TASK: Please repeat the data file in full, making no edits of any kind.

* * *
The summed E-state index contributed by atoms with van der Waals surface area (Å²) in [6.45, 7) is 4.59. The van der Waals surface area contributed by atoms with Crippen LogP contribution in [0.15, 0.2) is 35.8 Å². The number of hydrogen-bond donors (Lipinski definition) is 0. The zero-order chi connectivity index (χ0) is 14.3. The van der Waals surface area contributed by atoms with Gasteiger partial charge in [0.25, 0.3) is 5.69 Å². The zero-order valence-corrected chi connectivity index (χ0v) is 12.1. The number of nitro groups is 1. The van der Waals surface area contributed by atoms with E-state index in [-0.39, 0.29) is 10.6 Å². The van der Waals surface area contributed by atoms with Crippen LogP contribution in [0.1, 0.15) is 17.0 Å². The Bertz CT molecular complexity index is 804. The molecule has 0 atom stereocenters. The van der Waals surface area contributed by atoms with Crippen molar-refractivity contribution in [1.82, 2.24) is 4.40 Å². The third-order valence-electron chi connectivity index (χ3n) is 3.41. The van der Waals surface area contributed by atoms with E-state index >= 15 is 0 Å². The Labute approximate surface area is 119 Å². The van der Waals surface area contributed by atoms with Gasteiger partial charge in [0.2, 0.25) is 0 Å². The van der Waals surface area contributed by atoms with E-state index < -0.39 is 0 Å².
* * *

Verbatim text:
The summed E-state index contributed by atoms with van der Waals surface area (Å²) in [6.45, 7) is 4.59. The van der Waals surface area contributed by atoms with Crippen LogP contribution in [0.15, 0.2) is 35.8 Å². The number of hydrogen-bond donors (Lipinski definition) is 0. The zero-order chi connectivity index (χ0) is 14.3. The van der Waals surface area contributed by atoms with Gasteiger partial charge in [0.25, 0.3) is 5.69 Å². The zero-order valence-corrected chi connectivity index (χ0v) is 12.1. The number of nitro groups is 1. The van der Waals surface area contributed by atoms with E-state index in [-0.39, 0.29) is 10.6 Å². The van der Waals surface area contributed by atoms with Crippen LogP contribution in [0.1, 0.15) is 17.0 Å². The Bertz CT molecular complexity index is 804. The molecule has 0 atom stereocenters. The van der Waals surface area contributed by atoms with Crippen molar-refractivity contribution in [1.82, 2.24) is 4.40 Å². The third-order valence-electron chi connectivity index (χ3n) is 3.41. The van der Waals surface area contributed by atoms with E-state index >= 15 is 0 Å². The Labute approximate surface area is 119 Å². The van der Waals surface area contributed by atoms with Gasteiger partial charge in [0.2, 0.25) is 0 Å². The van der Waals surface area contributed by atoms with E-state index < -0.39 is 0 Å².